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A postal survey of a random sample of 3307 women aged 18-64 years living in the Oxford region (the Oxford healthy life survey) revealed age and social class differences in the proportion of women reporting an up-to-date cervical smear test. Although 86% of women in the 25-34 years age group reported a test in -the previous five years, the proportion dropped to 53% among the 55-64 year olds. Women in social classes 4 and 5 were significantly less likely to report a recent smear test (P<0.01) than women in higher social classes. An audit of the general practice notes of 176 of the respondents suggested that these self-reported results are likely to be reasonably accurate.A reduction in the number of deaths from cervical cancer will largely depend on the efforts of primary health care teams to screen women who are at relatively high risk of developing the disease, namely older women and those of lower social class.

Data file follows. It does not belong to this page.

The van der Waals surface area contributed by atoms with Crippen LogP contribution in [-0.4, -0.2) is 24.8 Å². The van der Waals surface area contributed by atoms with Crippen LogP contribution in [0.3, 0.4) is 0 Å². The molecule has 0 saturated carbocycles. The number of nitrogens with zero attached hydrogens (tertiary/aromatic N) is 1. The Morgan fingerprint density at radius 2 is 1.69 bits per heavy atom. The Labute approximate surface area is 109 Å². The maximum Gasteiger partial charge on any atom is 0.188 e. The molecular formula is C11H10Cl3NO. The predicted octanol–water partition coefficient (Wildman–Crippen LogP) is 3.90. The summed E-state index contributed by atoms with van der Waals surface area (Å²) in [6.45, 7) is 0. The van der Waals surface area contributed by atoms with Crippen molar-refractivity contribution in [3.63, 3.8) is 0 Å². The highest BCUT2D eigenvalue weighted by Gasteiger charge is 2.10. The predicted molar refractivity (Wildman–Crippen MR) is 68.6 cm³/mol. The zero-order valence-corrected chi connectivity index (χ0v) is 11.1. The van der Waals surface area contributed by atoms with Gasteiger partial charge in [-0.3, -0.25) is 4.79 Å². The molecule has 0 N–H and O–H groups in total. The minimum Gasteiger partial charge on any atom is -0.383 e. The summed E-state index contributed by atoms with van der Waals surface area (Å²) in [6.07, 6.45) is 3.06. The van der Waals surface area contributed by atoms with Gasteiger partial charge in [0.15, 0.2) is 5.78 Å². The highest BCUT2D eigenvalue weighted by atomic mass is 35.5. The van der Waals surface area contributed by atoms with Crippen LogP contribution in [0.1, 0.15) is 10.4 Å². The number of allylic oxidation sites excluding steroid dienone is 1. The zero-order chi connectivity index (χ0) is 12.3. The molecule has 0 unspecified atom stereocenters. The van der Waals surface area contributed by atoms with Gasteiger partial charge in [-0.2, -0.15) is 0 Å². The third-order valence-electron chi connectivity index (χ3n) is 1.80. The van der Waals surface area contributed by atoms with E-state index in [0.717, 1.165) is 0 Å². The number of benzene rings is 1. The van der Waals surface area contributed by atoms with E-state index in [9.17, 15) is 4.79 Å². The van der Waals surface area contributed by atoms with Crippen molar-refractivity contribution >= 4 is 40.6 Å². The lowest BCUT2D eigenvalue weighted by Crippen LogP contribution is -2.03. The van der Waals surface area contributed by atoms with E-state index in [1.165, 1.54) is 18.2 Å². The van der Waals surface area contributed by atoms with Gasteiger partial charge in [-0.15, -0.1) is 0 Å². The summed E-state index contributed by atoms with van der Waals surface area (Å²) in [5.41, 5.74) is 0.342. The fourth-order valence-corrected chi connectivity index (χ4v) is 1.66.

Type

Journal article

Journal

J R Coll Gen Pract

Publication Date

10/1987

Volume

37

Pages

441 - 443

Keywords

Adolescent, Adult, Age Factors, Aged, England, Female, Humans, Mass Screening, Medical Audit, Middle Aged, Social Class, Surveys and Questionnaires, Uterine Cervical Neoplasms, Vaginal Smears